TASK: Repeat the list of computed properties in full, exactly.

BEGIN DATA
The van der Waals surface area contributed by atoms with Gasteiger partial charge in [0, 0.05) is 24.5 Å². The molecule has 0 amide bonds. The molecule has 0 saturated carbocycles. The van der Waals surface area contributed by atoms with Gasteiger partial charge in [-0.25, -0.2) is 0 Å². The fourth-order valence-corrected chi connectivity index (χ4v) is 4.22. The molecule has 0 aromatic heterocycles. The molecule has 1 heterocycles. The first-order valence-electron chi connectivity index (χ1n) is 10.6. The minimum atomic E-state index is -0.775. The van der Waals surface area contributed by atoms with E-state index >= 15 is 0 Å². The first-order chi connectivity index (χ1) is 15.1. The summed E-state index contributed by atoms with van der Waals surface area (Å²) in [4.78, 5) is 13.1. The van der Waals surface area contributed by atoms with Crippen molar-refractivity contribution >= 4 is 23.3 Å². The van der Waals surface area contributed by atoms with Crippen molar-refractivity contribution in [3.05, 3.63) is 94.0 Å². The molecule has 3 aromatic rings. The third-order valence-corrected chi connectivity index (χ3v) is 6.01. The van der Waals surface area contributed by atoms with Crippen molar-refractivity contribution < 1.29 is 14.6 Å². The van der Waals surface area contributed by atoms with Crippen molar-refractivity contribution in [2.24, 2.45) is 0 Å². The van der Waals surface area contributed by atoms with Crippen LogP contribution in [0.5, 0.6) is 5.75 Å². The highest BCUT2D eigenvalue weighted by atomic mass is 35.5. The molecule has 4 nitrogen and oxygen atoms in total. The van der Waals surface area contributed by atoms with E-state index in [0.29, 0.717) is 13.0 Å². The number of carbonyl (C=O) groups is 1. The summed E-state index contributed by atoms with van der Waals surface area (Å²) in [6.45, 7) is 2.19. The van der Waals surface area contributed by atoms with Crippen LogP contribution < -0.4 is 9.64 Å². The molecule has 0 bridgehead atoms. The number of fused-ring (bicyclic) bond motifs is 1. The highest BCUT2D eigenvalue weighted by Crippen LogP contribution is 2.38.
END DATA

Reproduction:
The van der Waals surface area contributed by atoms with Gasteiger partial charge in [0, 0.05) is 24.5 Å². The molecule has 0 amide bonds. The molecule has 0 saturated carbocycles. The van der Waals surface area contributed by atoms with Gasteiger partial charge in [-0.25, -0.2) is 0 Å². The fourth-order valence-corrected chi connectivity index (χ4v) is 4.22. The molecule has 0 aromatic heterocycles. The molecule has 1 heterocycles. The first-order valence-electron chi connectivity index (χ1n) is 10.6. The minimum atomic E-state index is -0.775. The van der Waals surface area contributed by atoms with E-state index >= 15 is 0 Å². The first-order chi connectivity index (χ1) is 15.1. The summed E-state index contributed by atoms with van der Waals surface area (Å²) in [4.78, 5) is 13.1. The van der Waals surface area contributed by atoms with Crippen molar-refractivity contribution >= 4 is 23.3 Å². The van der Waals surface area contributed by atoms with Crippen molar-refractivity contribution in [3.05, 3.63) is 94.0 Å². The molecule has 3 aromatic rings. The third-order valence-corrected chi connectivity index (χ3v) is 6.01. The van der Waals surface area contributed by atoms with Crippen molar-refractivity contribution < 1.29 is 14.6 Å². The van der Waals surface area contributed by atoms with Crippen molar-refractivity contribution in [2.24, 2.45) is 0 Å². The van der Waals surface area contributed by atoms with Crippen LogP contribution in [0.5, 0.6) is 5.75 Å². The highest BCUT2D eigenvalue weighted by atomic mass is 35.5. The molecule has 4 nitrogen and oxygen atoms in total. The van der Waals surface area contributed by atoms with E-state index in [0.29, 0.717) is 13.0 Å². The number of carbonyl (C=O) groups is 1. The summed E-state index contributed by atoms with van der Waals surface area (Å²) in [6.45, 7) is 2.19. The van der Waals surface area contributed by atoms with Crippen LogP contribution < -0.4 is 9.64 Å². The molecule has 0 bridgehead atoms. The number of fused-ring (bicyclic) bond motifs is 1. The highest BCUT2D eigenvalue weighted by Crippen LogP contribution is 2.38.